I picked up my daughter last week from school and she sighed, âI didnât have the best day.â I asked her why and she said, âWell, this girl sent me a noteâŚâ
Before she could finish her sentence, I said, âOh God, no!â
My daughter asked, âWhy did you say that mommy?â
So I told her. âBecause I KNOW that nothing good comes out of girls sending notes to each other.â
So I asked my daughter what this note said and she told me, to paraphrase, that a girl wrote to my daughter that sheâs not her âBFFâ anymore but will be if my daughter ditches two of her other friends. I just put my hands over my face and sighed, thinking, âAnd here it beginsâŚâ
I got everything out of my daughter, including other notes that went back and forth, with one girl writing to another that she was a bully and a cry baby. Another one said, âAre you going to be my best friend or not? Check the yes or no box.â Of course, I have been through this whole note passing thing years ago when I was in grade four. But I never went to an all girls school, so I can only imagine how many notes go back and forth during my daughter’s classes (Sheâs now in Grade Four. I think note passing starts around this age because they actually know how to write full sentences.)
I wanted to see this note my daughter received and I asked her to show it to me, but she told me she threw it into the recycling bin, which I thought was not only smart (who needs to hold onto a mean note?) but also very environmentally friendly of her.
I know. I know. Youâre going to tell me to tell her to tell the teacher. Well, guess what? No matter how many times I tell her, when someone does something mean to her and to go straight to the teacher, there comes a point where your children just wonât do this. Because they are embarrassed and also donât want to be seen as tattle tales. I donât like it, but I get it.
Though these mean notes bothered me, my daughter wasnât innocent in this whole note passing thing. One of her friends wrote a not-so-nice note to another girl and put my daughterâs name on it. For this, I yelled at her.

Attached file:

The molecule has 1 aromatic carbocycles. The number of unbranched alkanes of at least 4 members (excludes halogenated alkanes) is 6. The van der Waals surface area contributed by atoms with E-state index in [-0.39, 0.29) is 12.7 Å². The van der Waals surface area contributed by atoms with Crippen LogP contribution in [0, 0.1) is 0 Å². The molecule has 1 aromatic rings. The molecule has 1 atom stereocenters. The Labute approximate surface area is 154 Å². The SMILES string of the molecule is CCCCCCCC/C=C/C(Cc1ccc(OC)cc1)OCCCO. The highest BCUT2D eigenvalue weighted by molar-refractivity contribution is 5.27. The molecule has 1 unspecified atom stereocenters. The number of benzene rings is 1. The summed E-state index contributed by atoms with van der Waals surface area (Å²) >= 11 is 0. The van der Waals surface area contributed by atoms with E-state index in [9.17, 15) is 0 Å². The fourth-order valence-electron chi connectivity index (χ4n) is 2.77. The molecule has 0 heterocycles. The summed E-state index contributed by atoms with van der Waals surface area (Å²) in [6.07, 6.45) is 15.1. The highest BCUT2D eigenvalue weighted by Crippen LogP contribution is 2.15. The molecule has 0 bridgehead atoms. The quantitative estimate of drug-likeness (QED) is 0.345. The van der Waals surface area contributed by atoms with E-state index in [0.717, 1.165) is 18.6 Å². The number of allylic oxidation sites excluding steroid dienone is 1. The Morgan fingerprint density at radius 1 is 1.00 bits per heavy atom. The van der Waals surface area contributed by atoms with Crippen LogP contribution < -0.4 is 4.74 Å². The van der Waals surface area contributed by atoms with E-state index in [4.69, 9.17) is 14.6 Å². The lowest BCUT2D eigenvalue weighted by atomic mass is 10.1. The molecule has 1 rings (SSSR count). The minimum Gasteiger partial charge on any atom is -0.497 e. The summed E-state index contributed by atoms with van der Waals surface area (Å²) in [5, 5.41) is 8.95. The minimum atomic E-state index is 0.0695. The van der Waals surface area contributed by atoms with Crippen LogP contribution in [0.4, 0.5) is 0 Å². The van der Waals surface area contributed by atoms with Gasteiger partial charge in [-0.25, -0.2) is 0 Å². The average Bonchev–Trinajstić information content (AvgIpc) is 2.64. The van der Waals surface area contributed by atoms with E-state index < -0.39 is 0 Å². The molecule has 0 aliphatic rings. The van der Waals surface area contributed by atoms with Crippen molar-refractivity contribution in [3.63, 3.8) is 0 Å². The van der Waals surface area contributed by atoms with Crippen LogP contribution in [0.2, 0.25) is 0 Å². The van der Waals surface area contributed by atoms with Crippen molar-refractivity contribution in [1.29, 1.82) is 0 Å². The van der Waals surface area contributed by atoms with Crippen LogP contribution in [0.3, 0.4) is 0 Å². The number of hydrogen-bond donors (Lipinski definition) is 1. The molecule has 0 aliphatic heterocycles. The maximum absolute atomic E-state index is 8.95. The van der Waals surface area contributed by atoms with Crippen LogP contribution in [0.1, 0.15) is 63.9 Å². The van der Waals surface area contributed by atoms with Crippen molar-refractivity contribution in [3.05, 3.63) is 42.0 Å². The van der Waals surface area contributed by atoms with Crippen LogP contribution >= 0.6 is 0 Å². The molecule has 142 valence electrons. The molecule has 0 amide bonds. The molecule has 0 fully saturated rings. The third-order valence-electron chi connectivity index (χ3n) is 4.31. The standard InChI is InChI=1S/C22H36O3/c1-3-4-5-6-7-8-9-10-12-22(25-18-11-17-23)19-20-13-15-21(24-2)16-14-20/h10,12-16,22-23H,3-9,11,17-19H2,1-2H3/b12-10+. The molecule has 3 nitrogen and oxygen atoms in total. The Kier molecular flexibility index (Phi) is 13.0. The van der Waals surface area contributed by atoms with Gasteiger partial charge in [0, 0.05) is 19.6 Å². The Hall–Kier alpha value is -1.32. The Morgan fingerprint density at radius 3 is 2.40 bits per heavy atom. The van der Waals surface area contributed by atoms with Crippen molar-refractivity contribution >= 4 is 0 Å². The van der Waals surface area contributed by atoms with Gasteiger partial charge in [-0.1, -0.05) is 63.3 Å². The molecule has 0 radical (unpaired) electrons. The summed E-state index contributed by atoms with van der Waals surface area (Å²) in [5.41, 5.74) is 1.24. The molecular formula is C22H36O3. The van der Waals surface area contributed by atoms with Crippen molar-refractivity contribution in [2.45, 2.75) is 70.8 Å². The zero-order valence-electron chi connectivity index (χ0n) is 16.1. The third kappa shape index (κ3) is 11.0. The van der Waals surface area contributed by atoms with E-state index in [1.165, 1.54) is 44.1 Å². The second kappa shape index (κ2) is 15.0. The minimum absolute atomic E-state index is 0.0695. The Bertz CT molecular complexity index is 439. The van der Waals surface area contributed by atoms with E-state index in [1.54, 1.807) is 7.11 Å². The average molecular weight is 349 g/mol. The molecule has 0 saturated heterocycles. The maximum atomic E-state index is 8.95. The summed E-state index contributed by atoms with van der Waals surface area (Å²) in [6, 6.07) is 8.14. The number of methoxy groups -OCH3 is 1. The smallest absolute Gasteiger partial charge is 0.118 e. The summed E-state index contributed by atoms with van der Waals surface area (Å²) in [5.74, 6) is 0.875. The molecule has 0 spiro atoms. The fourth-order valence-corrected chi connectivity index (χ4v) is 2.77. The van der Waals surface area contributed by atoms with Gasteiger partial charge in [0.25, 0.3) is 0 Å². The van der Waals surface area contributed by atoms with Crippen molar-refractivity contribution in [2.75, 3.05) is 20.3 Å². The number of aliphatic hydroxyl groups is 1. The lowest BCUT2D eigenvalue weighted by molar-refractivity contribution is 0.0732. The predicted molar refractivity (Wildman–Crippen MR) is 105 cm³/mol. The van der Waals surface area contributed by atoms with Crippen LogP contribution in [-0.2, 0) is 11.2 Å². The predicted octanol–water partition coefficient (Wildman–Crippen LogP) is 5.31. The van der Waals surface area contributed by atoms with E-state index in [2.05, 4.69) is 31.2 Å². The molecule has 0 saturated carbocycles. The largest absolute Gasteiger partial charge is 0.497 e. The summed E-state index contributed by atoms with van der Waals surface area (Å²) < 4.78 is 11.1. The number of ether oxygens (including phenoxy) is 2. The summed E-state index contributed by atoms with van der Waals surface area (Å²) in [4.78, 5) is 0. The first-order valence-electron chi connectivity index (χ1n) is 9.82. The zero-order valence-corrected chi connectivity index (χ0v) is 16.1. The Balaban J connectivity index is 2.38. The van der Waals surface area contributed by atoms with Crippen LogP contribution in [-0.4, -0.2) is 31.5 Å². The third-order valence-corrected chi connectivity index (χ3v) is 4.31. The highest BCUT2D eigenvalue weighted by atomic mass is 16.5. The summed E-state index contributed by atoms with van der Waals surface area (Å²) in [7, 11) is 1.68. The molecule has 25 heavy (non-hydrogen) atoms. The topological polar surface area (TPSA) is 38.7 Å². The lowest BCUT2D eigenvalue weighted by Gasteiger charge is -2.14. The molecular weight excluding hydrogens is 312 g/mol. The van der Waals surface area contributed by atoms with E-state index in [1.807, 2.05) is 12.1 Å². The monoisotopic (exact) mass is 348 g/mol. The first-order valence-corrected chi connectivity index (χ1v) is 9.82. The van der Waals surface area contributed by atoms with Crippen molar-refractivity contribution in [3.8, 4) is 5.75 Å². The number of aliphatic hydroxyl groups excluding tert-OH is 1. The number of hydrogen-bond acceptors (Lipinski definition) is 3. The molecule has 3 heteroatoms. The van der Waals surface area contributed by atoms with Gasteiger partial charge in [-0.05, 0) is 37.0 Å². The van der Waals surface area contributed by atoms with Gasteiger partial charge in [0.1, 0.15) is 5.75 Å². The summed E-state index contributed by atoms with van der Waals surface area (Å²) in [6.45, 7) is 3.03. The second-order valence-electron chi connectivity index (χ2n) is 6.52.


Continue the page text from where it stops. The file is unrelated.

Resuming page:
âDo not send mean notes, or any notes, to anyone in your class!â
My daughter, practically in tears, cried, âBut I didnât do it! My friend just wrote my name on it.â So I told her to tell her friend NEVER to put her name on any note. Ever. EVER. I explained that if her name is on a note, that note could be passed on to a parent or a teacher and then she will be blamed (Letâs be honest. Most kids’ handwriting looks kind of the same.) I explained to her that nothing should EVER be put in writing and that if she has a problem with a girl in her class, than she should tell her to her face, or tell the teacher.
âOh,â my daughter said. âBecause itâs kind of like proof.â
I was pretty impressed, I must say, that my daughter got my point. All this mommy needs is a call from the teacher or another mother saying my daughter is sending mean notes. In this day and age, I never put anything in writing, including e-mails or texts, or BBMs, that I wouldnât want the world to see. And kids these days have to learn that. They have to know that if they put something up on Facebook, or send out an e-mail, then itâs there forever.
I was surprised when my bonus daughter, in grade five, told me she still gets means notes. The last one she got said, âI never want to see your face again.â I asked her why she didnât show it to the teacher and she just shrugged.
So, what can we do? Ban paper? Ban pencils? All I know is that girls can be mean. And, for now, I just told my daughter, âNO MORE NOTES!â